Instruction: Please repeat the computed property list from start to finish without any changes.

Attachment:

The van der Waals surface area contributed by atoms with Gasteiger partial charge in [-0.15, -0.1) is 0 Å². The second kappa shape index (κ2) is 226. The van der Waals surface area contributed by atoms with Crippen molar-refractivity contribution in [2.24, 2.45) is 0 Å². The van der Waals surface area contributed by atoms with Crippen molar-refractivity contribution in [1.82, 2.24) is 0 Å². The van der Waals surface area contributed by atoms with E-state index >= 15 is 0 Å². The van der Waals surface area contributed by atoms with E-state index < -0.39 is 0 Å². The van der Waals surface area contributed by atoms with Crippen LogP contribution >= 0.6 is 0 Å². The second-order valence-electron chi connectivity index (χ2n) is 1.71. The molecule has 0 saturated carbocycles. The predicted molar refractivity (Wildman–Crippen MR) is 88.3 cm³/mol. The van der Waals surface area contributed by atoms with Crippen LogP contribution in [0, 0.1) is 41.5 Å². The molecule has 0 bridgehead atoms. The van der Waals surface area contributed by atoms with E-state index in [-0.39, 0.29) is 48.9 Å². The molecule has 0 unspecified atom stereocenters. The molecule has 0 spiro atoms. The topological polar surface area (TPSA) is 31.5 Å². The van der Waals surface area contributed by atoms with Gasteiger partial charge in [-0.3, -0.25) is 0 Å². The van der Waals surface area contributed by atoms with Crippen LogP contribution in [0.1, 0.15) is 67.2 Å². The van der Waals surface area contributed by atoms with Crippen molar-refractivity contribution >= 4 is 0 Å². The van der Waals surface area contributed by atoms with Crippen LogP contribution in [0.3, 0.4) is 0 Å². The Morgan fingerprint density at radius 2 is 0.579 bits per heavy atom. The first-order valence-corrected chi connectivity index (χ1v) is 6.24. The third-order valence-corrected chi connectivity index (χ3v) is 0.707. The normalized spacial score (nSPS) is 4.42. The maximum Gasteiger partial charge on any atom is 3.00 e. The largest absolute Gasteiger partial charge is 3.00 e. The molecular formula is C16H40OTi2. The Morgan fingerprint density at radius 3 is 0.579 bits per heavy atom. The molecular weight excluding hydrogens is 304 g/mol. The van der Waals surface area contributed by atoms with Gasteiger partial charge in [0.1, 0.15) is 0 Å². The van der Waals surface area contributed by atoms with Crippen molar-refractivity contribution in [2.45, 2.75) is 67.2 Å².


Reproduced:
The van der Waals surface area contributed by atoms with Gasteiger partial charge in [-0.15, -0.1) is 0 Å². The second kappa shape index (κ2) is 226. The van der Waals surface area contributed by atoms with Crippen molar-refractivity contribution in [2.24, 2.45) is 0 Å². The van der Waals surface area contributed by atoms with Crippen molar-refractivity contribution in [1.82, 2.24) is 0 Å². The van der Waals surface area contributed by atoms with E-state index >= 15 is 0 Å². The van der Waals surface area contributed by atoms with E-state index < -0.39 is 0 Å². The van der Waals surface area contributed by atoms with Crippen LogP contribution >= 0.6 is 0 Å². The second-order valence-electron chi connectivity index (χ2n) is 1.71. The molecule has 0 saturated carbocycles. The predicted molar refractivity (Wildman–Crippen MR) is 88.3 cm³/mol. The van der Waals surface area contributed by atoms with Crippen LogP contribution in [0, 0.1) is 41.5 Å². The molecule has 0 bridgehead atoms. The van der Waals surface area contributed by atoms with E-state index in [-0.39, 0.29) is 48.9 Å². The molecule has 0 unspecified atom stereocenters. The molecule has 0 spiro atoms. The topological polar surface area (TPSA) is 31.5 Å². The van der Waals surface area contributed by atoms with Gasteiger partial charge in [-0.3, -0.25) is 0 Å². The van der Waals surface area contributed by atoms with Crippen LogP contribution in [0.1, 0.15) is 67.2 Å². The van der Waals surface area contributed by atoms with Crippen molar-refractivity contribution >= 4 is 0 Å². The van der Waals surface area contributed by atoms with Crippen LogP contribution in [0.3, 0.4) is 0 Å². The Morgan fingerprint density at radius 2 is 0.579 bits per heavy atom. The first-order valence-corrected chi connectivity index (χ1v) is 6.24. The third-order valence-corrected chi connectivity index (χ3v) is 0.707. The normalized spacial score (nSPS) is 4.42. The maximum Gasteiger partial charge on any atom is 3.00 e. The largest absolute Gasteiger partial charge is 3.00 e. The molecular formula is C16H40OTi2. The Morgan fingerprint density at radius 3 is 0.579 bits per heavy atom. The molecular weight excluding hydrogens is 304 g/mol. The van der Waals surface area contributed by atoms with Gasteiger partial charge in [0.1, 0.15) is 0 Å². The van der Waals surface area contributed by atoms with Crippen molar-refractivity contribution in [2.45, 2.75) is 67.2 Å².